Government & Politics

His own witness doesn’t back Kobach claims that illegal votes cost Trump popular vote

Kris Kobach: Trump's false claim about millions voting illegally is 'absolutely correct'

The Kansas Secretary of State is a vocal supporter of the president-elect. This video was published November 30, 2016.
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The Kansas Secretary of State is a vocal supporter of the president-elect. This video was published November 30, 2016.

One of Kansas Secretary of State Kris Kobach’s witnesses testified Tuesday in federal court that his research does not support Kobach’s previous claims that millions of illegal votes cost President Donald Trump the popular vote.

Kobach, a candidate for governor, has relied for several years on research by Jesse Richman, a political scientist at Old Dominion University, to support his claims about non-citizen voting, including in 2016 when he cited the research in support of Trump’s claims that illegal votes cost him the popular vote in the presidential election.

Kobach used Richman as a witness Tuesday as he defends against a lawsuit from the American Civil Liberties Union challenging a Kansas law that requires voters to provide proof of citizenship, such as a birth certificate or passport, to register to vote.

It was the sixth day of testimony in the trial in U.S. District Court in Kansas City, Kan. Kobach is seeking the GOP nomination for governor.

The ACLU showed in court a video from The Kansas City Star of Kobach talking to reporters about Trump’s claims of illegal votes on the same day he certified 2016 election results in Kansas.

“I think the president-elect is absolutely correct when he says the number of illegal votes cast exceeds the popular vote margin between him and Hillary Clinton at this point,” Kobach said at the time.

Kobach cited a highly disputed study from Richman based on 2014 voter data and asserted that self-reported noncitizens vote at a rate of 11.3 percent.

“If we apply that number to the current presidential election … you’d have 3.2 million aliens voted in the presidential election, and that far exceeds the current popular vote margin between President-elect Trump and Secretary Clinton,” Kobach said in 2016.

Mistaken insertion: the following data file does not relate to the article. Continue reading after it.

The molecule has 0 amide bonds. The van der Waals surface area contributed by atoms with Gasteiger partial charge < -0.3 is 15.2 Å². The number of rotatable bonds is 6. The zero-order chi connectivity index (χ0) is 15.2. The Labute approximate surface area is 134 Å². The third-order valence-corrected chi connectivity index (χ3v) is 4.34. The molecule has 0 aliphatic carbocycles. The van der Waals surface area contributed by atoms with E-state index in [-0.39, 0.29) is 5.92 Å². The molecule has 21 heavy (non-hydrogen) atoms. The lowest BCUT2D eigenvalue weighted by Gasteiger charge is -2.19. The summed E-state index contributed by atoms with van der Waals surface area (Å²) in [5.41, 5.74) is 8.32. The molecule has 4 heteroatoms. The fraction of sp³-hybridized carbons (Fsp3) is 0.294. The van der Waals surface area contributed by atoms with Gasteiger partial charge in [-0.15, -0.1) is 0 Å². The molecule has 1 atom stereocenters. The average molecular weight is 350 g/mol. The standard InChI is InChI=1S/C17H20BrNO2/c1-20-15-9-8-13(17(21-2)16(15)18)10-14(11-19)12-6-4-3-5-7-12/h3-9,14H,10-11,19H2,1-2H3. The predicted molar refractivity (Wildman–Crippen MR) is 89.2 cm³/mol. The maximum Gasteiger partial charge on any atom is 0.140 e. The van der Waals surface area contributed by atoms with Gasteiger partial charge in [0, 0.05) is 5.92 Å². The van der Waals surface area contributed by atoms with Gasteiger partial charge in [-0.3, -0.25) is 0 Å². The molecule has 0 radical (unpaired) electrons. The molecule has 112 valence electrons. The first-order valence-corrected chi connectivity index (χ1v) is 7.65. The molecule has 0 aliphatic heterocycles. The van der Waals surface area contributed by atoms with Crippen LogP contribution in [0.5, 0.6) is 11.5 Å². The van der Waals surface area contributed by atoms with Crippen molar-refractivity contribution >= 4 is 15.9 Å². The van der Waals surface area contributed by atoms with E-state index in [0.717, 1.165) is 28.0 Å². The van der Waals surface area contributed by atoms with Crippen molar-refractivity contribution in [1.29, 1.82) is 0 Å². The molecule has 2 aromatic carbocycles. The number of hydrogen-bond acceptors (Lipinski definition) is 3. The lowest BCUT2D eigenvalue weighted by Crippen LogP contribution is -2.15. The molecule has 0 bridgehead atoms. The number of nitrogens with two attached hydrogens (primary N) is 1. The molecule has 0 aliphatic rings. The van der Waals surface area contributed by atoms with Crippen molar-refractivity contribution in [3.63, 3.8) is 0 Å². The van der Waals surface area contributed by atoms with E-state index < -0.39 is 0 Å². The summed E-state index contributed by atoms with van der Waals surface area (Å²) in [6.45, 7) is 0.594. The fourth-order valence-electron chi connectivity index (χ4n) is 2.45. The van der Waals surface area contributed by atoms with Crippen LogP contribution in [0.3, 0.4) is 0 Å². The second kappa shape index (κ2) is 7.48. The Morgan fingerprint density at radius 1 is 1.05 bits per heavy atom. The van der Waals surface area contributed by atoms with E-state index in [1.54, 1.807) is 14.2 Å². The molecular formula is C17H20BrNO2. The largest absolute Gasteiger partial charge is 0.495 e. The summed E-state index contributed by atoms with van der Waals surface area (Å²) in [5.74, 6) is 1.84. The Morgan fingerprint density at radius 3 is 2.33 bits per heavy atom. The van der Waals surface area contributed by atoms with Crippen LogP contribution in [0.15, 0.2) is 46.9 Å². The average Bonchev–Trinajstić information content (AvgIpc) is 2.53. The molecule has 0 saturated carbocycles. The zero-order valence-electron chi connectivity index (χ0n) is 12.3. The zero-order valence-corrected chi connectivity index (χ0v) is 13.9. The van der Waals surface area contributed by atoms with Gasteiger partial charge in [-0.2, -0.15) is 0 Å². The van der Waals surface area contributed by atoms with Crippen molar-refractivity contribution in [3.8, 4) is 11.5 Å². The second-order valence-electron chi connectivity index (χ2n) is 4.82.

Richman testified in court that his study doesn’t actually support Kobach’s conclusions and that he isn’t aware of any studies that do, The Topeka Capital-Journal reported.

Richman’s study, which many scholars say overestimates the rate of non-citizens voters, actually estimated that non-citizens vote at a rate of 6.4 percent, a little more than half of what Kobach asserted in 2016.

In addition, Richman testified that some non-citizens would have voted for Trump, not necessarily Democrat Hillary Clinton, according to the Capital-Journal.

Stephen Ansolabehere, a Harvard professor who developed the Cooperative Congressional Election Study, the data that Richman relied on his for his study, testified later in the day that the raw data inflates the rate of non-citizens voting partly because people who are actually citizens accidentally mark the box for non-citizens.

Richman has estimated that roughly 18,000 non-citizens are registered to vote in Kansas based on a review of temporary driver’s licenses and voter rolls.

The ACLU grilled Richman about his methodology to produce these estimates, which included flagging foreign-sounding names.

Dale Ho, an attorney for the ACLU, asked Richman if we would have flagged the name “Carlos Murguia” as a foreign-sounding name, according to the Capital-Journal.

Yes, Richman answered.

Ho informed him that Murguia is a federal judge whose courtroom is located in the same courthouse as the trial.

The trial will resume and likely conclude Monday.

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